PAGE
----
Quantitative easing is all well and good, but why doesn't the government give the money straight to the British people and start a QE lottery?
By Richard Heller
As the Doors once remarked in another context, strange days have found us and our economy. The government and the Bank of England are trying to do completely different things with it. The government seeks to take money out of the economy by public spending cuts and tax increases to reduce the budget deficit. The Bank of England is trying to pump money into the economy by quantitative easing.
Strange name, strange idea. The Bank operates quantitative easing (QE) by buying government stock from banks and other financial institutions. That sounds awfully like a company buying its own shares (for which its directors may face disqualification and imprisonment), but central bankers are judged differently. The Bank pays for the stock by flicking a switch or two and creating new money which is automatically credited to the banks and other institutions. That sounds awfully like printing money, and the conventional wisdom is that this leads to Zimbabwe-style inflation and banknotes with 14 zeroes on them. But apparently that does not apply to QE. We are assured that our Bank of England knows what it is doing. It has already created £275 billion of extra money through QE. The latest batch of £75 billion (which represents more than ten per cent of current annual public spending) was created just a few days ago and credited instantly to financial institutions. The Bank is already contemplating another big dose of QE within a few months if the economy continues to falter.
Meanwhile the government persists with public spending cuts. One effect is that police budgets are being trimmed up and down the country. If the Bank and the government both know what they are doing, that implies that bankers are better at using the nation’s money than police officers. That might be true, but I would not like to be the minister who tries to sell that idea to voters.
In fact, many respectable economists reject the idea of simply hurling new money at the financial sector. They believe that far too little QE-created money reaches its intended targets, hard-pressed national businesses, and that far too much of it gets diverted into commodity speculation and generates inflation and poverty. There is fierce academic argument over the effects of QE and the only conclusion so far is that no one knows what it actually achieves. If it does work at all, the only guaranteed impact is on savers and pension funds, by depressing the yields on their assets. QE is particularly harsh to savers who were kind enough to lend their money to their government in difficult times.
The Bank itself has no idea what has happened to all the new money it has created. It does not “mark” QE-money and trace what banks and financial institutions do with it. The banks are quite free to sit on it and build up their capital reserves, and to be fair, they have been ordered to do precisely that. The banks are also free to use it to buy and sell more fantasy financial products, or speculate in commodity markets, or lend it to the Russian Mafia, or squirrel it away in tax havens, or use it to pay bonuses. All of these things can happen and there is nothing the Bank can do about it, or the government, or Parliament, or voters.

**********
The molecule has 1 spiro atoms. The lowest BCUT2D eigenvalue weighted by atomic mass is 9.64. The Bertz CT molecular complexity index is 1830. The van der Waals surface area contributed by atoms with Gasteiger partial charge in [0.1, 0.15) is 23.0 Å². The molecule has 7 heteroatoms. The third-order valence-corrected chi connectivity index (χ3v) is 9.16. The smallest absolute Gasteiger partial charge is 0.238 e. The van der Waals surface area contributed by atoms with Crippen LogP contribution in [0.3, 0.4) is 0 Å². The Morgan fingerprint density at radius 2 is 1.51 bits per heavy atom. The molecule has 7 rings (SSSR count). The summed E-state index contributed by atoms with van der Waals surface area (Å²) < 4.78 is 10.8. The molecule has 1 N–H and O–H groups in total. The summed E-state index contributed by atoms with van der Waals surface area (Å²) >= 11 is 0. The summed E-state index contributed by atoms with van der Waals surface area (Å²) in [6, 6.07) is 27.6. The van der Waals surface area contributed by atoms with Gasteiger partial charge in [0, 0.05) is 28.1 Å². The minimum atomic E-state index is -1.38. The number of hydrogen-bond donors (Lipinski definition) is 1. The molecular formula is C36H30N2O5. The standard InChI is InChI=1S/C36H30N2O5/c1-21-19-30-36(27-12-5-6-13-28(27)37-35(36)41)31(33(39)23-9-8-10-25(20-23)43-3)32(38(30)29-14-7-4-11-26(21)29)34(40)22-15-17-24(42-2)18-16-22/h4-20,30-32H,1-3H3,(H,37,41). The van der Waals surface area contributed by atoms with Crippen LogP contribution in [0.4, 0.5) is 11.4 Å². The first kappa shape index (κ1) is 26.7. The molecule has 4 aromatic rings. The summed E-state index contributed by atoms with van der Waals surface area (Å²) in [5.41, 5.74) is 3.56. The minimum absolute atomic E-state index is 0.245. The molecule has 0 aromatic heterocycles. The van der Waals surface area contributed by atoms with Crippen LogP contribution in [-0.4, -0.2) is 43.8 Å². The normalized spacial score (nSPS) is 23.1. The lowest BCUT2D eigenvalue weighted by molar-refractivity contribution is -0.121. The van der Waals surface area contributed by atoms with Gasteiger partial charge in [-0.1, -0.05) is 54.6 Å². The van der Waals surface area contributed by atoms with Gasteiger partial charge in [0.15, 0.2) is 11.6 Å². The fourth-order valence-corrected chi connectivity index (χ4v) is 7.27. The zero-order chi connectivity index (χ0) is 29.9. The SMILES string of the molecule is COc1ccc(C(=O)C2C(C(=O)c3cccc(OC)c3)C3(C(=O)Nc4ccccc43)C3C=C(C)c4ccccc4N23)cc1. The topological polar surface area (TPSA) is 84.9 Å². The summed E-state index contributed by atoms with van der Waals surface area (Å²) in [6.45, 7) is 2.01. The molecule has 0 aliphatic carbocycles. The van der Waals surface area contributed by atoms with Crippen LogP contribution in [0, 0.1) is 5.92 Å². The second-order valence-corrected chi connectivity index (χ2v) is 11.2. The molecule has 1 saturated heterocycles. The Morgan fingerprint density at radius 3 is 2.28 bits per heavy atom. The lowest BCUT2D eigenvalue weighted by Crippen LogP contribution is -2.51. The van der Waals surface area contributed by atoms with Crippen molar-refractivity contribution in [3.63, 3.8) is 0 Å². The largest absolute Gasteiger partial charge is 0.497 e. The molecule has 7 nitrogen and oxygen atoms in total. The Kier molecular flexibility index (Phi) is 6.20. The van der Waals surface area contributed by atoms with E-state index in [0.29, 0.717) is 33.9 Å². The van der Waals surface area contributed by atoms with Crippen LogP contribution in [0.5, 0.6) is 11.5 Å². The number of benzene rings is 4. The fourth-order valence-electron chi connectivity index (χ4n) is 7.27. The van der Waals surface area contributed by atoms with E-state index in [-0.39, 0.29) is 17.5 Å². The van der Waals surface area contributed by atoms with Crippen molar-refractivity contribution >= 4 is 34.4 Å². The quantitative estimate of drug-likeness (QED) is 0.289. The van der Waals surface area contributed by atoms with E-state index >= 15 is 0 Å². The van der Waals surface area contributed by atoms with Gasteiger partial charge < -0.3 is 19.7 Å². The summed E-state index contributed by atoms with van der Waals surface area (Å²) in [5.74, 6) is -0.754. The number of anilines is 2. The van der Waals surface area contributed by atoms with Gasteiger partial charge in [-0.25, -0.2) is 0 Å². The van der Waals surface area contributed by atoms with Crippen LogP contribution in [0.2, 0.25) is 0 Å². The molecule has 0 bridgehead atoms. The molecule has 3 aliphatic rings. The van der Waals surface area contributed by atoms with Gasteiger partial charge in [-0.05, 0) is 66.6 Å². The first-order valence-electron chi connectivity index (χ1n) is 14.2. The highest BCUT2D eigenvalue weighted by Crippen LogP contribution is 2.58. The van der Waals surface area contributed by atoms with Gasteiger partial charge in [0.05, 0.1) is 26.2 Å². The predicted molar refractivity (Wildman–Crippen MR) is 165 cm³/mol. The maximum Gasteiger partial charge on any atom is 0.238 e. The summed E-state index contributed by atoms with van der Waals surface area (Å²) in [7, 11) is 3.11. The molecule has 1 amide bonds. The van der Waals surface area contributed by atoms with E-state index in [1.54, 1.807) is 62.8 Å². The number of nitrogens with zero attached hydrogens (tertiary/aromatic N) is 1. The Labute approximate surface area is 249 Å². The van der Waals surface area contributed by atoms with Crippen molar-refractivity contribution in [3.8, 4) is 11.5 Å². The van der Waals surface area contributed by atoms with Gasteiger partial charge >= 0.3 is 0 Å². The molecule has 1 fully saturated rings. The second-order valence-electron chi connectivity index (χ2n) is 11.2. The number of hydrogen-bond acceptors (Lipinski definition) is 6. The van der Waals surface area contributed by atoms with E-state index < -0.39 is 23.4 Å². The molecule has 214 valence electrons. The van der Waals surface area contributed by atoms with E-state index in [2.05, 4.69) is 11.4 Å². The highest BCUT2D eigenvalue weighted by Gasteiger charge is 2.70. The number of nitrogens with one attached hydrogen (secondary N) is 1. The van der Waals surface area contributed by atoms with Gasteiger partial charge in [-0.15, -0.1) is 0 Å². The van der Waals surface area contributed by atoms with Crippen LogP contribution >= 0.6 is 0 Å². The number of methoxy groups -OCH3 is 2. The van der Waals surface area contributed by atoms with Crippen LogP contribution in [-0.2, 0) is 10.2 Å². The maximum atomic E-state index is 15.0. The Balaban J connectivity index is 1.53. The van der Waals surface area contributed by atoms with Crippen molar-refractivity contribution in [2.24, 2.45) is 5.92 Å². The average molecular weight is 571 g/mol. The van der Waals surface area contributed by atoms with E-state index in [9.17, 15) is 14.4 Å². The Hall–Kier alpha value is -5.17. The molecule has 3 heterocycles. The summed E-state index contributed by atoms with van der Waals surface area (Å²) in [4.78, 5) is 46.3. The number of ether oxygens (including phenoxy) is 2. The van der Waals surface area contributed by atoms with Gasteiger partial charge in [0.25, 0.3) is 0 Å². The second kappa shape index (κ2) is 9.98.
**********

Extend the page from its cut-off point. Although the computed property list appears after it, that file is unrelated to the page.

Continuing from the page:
Given the uncertainty over the benefits of QE, it is not surprising that many people have suggested better methods for the Bank to create and spend the next instalment. Some point to the United States, where the Federal Reserve has bought up mortgage-backed securities and corporate bonds in an attempt to target new money on housing and American business. One especially attractive idea is to link new QE money to private sector research and development. Businesses would issue new long-term bonds specifically to finance R&D and sell them to the Bank. If the companies then failed to maintain their R&D spending they would be compelled to buy them back.
A more radical proposal is to give the next dollop of QE money directly to the British people, and trust them to spend it and put our economy back to work. I would like to suggest doing this by giving it straight to the National Lottery. Imagine a potential payout of £75 billion. Even spread over several months, it would offer monster jackpots and the chance to become a Lottery billionaire. Of course the Lottery winners would spend some of their money overseas, on holidays and property, but I believe that they would spend money within the British economy more quickly and more reliably than the present beneficiaries of QE. Moreover, the monster jackpots would have the secondary effect of generating massive additional sales of Lottery tickets. Virtually all of that new money would be spent in the UK economy, on sport, culture, heritage and good causes, and the Treasury would collect extra money from its cut of Lottery receipts.
The Bank of England was nationalized over 60 years ago. It officially belongs to us all. If it is allowed to create new money whenever it likes, it should give us all a chance to win it.
Richard Heller was formerly political adviser to Denis Healey and Gerald Kaufman. He has been a professional speechwriter for over 30 years. His new novel, The Network, is available for £9, including postage and packing, inscription and tissues for emergency use.
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